“They search out iniquities; they accomplish a diligent search: both the inward thought of every one of them, and the heart, is deep.” (Psalm 64:6, King James Bible)
The image above depicts an interpretation of Palm 64:6. It is an image of the sacred heart. God is known through the inward thought: within the heart, within the deep.
In Psychology and Religion, Jung speaks of the ‘God within’. The God image expresses a deep and profound relationship to a sacred truth that known within the human heart, within the depths. Jung says:
“Symbol spontaneously produced in the dreams of modern people… the God within. “ (CW 11 para. 101)
Carl Jung points out that in modern times we have lost connection to the God within. We “depreciated this idea,” calling it “mystical.” (ibid. para. 101) Mystical has become a negative term, an insult.
Carl Jung’s own experience, as well as his clinical work with individuals, led him realize that the deity image appears spontaneously within psychic life. Jung says,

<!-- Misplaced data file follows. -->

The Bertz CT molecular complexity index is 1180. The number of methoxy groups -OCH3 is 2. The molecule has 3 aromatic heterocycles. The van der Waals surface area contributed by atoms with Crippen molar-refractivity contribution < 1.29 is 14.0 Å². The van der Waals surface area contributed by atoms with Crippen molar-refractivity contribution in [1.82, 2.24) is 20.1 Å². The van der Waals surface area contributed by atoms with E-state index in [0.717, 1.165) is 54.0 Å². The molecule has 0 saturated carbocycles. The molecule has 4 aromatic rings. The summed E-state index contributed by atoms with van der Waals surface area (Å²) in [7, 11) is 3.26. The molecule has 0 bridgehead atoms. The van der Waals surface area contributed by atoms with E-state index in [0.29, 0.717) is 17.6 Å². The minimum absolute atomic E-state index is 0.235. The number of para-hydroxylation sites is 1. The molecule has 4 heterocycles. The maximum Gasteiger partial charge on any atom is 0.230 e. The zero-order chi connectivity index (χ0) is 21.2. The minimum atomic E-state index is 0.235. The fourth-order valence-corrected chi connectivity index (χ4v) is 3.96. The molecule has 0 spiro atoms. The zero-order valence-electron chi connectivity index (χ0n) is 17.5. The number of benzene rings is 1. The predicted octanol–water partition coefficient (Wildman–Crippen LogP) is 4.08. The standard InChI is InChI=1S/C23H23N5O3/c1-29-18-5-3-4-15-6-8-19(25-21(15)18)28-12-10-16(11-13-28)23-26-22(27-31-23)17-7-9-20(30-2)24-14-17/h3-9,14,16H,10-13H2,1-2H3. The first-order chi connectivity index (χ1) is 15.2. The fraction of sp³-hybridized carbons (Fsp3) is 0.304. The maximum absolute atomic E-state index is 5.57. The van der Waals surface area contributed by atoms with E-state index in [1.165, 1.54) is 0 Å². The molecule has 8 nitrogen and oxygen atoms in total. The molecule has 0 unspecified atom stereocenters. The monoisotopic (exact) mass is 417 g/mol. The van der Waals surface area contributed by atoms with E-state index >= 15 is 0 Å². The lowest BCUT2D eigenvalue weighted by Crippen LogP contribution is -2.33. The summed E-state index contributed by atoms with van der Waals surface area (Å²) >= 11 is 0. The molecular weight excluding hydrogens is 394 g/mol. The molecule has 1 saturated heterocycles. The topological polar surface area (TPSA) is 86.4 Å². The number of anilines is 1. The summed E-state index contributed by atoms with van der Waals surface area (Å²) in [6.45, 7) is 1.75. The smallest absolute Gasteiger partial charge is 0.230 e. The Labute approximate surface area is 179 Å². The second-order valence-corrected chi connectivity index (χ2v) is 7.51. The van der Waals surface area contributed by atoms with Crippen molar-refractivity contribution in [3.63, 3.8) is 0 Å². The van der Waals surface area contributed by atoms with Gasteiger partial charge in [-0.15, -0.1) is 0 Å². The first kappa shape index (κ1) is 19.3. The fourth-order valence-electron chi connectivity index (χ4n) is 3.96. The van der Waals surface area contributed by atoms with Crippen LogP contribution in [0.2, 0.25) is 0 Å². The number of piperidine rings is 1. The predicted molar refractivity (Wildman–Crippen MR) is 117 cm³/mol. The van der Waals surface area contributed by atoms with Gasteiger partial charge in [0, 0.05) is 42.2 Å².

“It is precisely this ‘mystical’ idea which is forced upon the conscious mind by dreams and visions. I myself, as well as my colleagues, have seen so many cases developing the same kind of symbolism that we cannot doubt its existence any longer.” (para. 101)
Carl Jung understood the psyche’s ability to create spontaneous religious imagery. As Jung notes in Symbols of Transformation, God resides within the human heart (CW 5, para. 176). We might add that the God image arises from the heart.
The God image serves a purpose in that it guides the individual in the process of becoming whole, of becoming a self. Carl Jung says that “the image… promises to heal, to make whole.” Archetypal imagery is capable of guiding an individual in both their spiritual and psychological development. “Creative divinity” is a vital part of psychic life (CW5, para. 183).
- Psychology and Religion (Collected Works of C.G. Jung Vol. 12)
- Symbols of Transformation (Collected Works of C.G. Jung Vol. 5)
- Commentaria in Psalterium Davidicum, Band 3, Serafino Capponi- 1738 (cited on Wikimedia)
- Robert la Longe, Sacred Heart of Jesus- 1705: A special thank you to the unreferenced commentary on the image from wikimedia.